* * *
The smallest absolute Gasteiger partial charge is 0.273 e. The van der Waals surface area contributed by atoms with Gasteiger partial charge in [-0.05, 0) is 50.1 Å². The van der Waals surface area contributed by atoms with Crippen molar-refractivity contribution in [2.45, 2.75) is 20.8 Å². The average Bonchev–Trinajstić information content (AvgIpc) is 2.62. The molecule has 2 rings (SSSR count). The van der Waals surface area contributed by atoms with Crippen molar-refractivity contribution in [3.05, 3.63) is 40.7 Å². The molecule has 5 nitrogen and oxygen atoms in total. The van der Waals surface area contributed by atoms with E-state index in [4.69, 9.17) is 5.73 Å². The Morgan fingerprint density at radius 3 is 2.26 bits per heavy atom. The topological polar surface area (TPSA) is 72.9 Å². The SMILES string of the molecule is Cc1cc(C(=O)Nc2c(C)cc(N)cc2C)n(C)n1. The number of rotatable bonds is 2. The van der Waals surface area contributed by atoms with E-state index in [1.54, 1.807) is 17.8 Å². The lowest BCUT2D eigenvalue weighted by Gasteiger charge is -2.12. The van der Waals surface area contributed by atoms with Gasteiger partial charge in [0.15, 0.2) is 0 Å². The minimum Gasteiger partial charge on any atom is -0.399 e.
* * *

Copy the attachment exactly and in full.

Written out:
The smallest absolute Gasteiger partial charge is 0.273 e. The van der Waals surface area contributed by atoms with Gasteiger partial charge in [-0.05, 0) is 50.1 Å². The van der Waals surface area contributed by atoms with Crippen molar-refractivity contribution in [2.45, 2.75) is 20.8 Å². The average Bonchev–Trinajstić information content (AvgIpc) is 2.62. The molecule has 2 rings (SSSR count). The van der Waals surface area contributed by atoms with Crippen molar-refractivity contribution in [3.05, 3.63) is 40.7 Å². The molecule has 5 nitrogen and oxygen atoms in total. The van der Waals surface area contributed by atoms with E-state index in [4.69, 9.17) is 5.73 Å². The Morgan fingerprint density at radius 3 is 2.26 bits per heavy atom. The topological polar surface area (TPSA) is 72.9 Å². The SMILES string of the molecule is Cc1cc(C(=O)Nc2c(C)cc(N)cc2C)n(C)n1. The number of rotatable bonds is 2. The van der Waals surface area contributed by atoms with E-state index in [1.54, 1.807) is 17.8 Å². The lowest BCUT2D eigenvalue weighted by Gasteiger charge is -2.12. The van der Waals surface area contributed by atoms with Gasteiger partial charge in [0.15, 0.2) is 0 Å². The minimum Gasteiger partial charge on any atom is -0.399 e.